It has been far too many years since Washington audiences saw Chicago’s Joffrey Ballet do anything besides “The Nutcracker.” That was beautifully, and almost painfully, apparent Friday night when the company performed at George Mason University’s Center for the Arts. “American Legends” was the ponderous — and inaccurate — program title for what turned out to be a fantastic parade of international pas de deux.
Sex, innocence, imperiousness and pure joy. You name the state that a man and a woman can convey onstage, and the company put it out there, starting with a soda-shop-sweet duet from Jerome Robbins’s 1945 ballet “Interplay.” As Mahallia Ward and Graham Maverick playfully partnered like stars of the middle-school dance, other couples canoodled in the darker corners of the stage until the closing moments found all three pairs seated and holding hands. (The ensemble work in other movements was a bit sloppy.)
“After the Rain” is the name of English choreographer Christopher Wheeldon’s adagio for two that became an instant classic when it debuted in 2005. It’s designed for an uncommonly strong male dancer (originally Jock Soto) to perform with a particularly sinewy ballerina (originally Wendy Whelan), and Fabrice Calmels, the Joffrey’s 6-foot-6-inch Adonis of a dancer, is a stunning guy to see do it live. Friday, his emotional connection with April Daly felt slightly forced — we need to believe this couple takes every breath together — but they hit every long, slow extension, including the straight-armed lift that results in Calmels suspending Daly’s body sideways 10 feet in the air.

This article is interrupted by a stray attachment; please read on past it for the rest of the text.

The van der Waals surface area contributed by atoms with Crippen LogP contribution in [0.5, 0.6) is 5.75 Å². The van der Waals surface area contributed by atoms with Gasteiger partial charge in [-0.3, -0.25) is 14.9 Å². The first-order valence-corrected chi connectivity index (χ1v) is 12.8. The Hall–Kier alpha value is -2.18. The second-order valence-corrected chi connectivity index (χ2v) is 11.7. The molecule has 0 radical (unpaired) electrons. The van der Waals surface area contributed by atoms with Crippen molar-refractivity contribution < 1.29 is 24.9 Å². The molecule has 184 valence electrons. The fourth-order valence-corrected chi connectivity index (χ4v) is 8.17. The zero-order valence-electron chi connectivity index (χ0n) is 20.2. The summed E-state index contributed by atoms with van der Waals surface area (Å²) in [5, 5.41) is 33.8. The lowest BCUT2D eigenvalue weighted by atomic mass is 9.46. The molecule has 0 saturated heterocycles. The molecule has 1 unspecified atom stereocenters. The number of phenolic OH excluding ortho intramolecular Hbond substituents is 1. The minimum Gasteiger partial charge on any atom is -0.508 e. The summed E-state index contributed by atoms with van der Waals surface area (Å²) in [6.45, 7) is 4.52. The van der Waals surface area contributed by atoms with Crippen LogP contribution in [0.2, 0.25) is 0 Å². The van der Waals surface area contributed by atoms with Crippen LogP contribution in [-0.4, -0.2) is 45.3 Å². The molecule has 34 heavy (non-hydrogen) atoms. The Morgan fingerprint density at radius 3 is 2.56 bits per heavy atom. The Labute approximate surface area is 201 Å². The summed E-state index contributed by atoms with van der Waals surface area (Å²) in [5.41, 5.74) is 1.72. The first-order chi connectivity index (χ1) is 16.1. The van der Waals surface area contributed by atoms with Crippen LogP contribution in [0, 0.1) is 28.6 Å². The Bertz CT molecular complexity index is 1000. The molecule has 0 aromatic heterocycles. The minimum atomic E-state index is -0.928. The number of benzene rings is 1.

Athletic male dancers always have fun in works by Stanton Welch, the Australian choreographer who helms the Houston Ballet. His “Son of Chamber Symphony” (2012) is set to quirky, propulsive music by John Adams and opens with four men leaping and rotating their legs like ticking clocks. The surprise in this piece was the central, unexpectedly classical pas de deux for Jeraldine Mendoza and Miguel Blanco. Blanco did a gallant job of showing Mendoza off, but Mendoza stubbornly stuck her balances as if to say she could stand on one toe all day whether he was there with his hand at her waist or not.
The program closed with Twyla Tharp’s oft-performed “Nine Sinatra Songs,” a 1982 ballroom drama for seven couples whiling the night away. What set the Joffrey’s performance apart was the dancers’ commitment to staying in character, such that even the drunk cad and the shy klutz managed to show their partners off. There are no ranks at the Joffrey — no principals like at New York City Ballet or “Stars” like the Paris Opera. Watching the Chicagoans perform Friday, you could see why: The stage was a great equalizer, where every couple there deserved a moment to glitter under the disco ball.